Now the music got louder and as we ran around the border and into a waist high corn field it slowly dawned on me that is was the pub we were going to that was the source, we joked that it was almost a good reason not to wear headphones.

As we got to the pub the band had just one more track to do before it too had a break and we were able to tuck into our ales of choice, I decided to go for a very cold cider as the evening was hot and humid such that I was dripping wet. So, with the sun setting over the pub we got up to leave but not before one of the other colourful characters (read as the other village drunk) told me "To look out for the wild boar in the woods" I smiled and replied "I think I have just met it" and left through the door sharpish.

So the run went on but not before Duncan and I made a detour and ran up to a 10 bar gate to the bemoans of Karien who has fell victim to some of my "detours" but Duncan soothed her furrowed brow by telling her this was part of the original recce and without question we all clambered over it to continue our run along the tractor tracks. I got lost in the moment and enjoyed running my hands through the ears of the wheat whilst the others laughed and chatted behind me with their bellies full of beer.

As the dark began to fall, running under the trees was becoming more difficult such that a torch was needed for parts of it but in open arrears you could still navigate. After a quick break to look at a bomb damaged derelict building we continued on running through a golf course and up the valley to retrace our steps to the pub we stood outside a few hours before to take in one more ale or cider pleased with our run together.

Great times, great run, great company.

Saturday, 6 June 2015

Should I pursue a path so twisted?

And forget not that the earth delights to feel your bare feet and the winds long to play with your hair.
Khalil Gibran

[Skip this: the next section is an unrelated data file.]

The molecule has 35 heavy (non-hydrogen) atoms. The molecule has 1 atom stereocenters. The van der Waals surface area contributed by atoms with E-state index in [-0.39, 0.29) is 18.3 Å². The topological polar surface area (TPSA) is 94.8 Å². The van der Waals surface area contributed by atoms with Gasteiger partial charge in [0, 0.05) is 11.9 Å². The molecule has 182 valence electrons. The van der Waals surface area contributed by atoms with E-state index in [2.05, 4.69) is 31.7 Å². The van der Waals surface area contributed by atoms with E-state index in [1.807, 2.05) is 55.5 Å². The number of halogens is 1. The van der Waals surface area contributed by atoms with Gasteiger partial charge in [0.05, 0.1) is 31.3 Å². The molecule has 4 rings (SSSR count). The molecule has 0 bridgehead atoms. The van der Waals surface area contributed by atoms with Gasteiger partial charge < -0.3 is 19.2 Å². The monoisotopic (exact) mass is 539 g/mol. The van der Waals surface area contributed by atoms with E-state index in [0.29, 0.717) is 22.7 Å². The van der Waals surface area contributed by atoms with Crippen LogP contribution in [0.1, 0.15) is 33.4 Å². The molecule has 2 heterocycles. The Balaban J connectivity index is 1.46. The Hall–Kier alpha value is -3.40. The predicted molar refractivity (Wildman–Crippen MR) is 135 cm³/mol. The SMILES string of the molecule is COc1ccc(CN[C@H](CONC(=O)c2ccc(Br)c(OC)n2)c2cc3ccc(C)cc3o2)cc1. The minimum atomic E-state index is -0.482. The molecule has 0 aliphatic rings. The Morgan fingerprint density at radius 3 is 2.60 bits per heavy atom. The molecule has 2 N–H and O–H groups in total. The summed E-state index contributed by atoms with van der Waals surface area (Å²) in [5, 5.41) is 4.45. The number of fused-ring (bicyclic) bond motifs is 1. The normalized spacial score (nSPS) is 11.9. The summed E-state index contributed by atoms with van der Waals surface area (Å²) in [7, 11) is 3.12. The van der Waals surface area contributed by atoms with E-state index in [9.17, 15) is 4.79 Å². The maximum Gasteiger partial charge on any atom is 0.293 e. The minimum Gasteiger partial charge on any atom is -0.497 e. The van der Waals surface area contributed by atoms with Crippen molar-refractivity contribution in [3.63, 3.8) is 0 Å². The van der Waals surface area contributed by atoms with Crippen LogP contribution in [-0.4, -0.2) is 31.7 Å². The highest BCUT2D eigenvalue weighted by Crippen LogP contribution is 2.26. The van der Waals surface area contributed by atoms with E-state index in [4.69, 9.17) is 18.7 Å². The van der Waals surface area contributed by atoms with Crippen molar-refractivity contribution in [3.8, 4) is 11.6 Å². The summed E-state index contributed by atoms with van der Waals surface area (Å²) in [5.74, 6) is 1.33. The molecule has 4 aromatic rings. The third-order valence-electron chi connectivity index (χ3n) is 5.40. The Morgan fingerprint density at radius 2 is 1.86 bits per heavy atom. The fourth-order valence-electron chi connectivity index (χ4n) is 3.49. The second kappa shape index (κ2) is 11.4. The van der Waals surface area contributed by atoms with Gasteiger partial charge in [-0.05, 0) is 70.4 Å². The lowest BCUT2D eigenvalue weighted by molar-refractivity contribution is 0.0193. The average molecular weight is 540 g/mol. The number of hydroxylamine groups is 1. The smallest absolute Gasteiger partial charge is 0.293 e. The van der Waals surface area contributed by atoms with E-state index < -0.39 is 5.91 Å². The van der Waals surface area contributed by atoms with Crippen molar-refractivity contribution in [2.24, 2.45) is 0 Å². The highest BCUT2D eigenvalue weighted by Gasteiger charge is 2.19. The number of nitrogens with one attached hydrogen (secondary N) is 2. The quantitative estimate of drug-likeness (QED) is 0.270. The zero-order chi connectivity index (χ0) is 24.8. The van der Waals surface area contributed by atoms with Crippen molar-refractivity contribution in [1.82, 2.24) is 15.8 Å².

Today's run was simply described by my buddy Duncan as "It was one of those feel good runs for sure." Picking him at 7.30am we got to our destination to do some route planning and reconnaissance for an upcoming night run. The route that I planned was along a few paths that I had never run on before and it felt strange that I had crossed them on many occasion but had never explored them. Some my Dear Readers who live around these parts may recognise the path in the picture above but may have not run off some its tributaries as we did today. 

Duncan and I have a similar philosophy when trail running, calling it free spirit or the need to play, to discover and find something new. In my Magic Forest blog there are many examples of this such as Let's Make a New One Then and it was no different today as we ran a border path we both saw a path leading of at right angles and was not that made by animals but by foot fall of a human, we both promised that we would investigate it on our return journey.

We arrived in good time to the chosen pub that was to be the halfway mark, one that boasted Real Ale and knowing there was some interest in the drinking part it was important that the hostelry was as important as the route.

So the first part of the route agreed as suitable with a nice hill, some rough path, mud and woodland we traipsed off on the second leg of the route. The pace was up a little but the run stopped at various viewpoints or areas of interest and so our attention was drawn to the path that needed to be explored.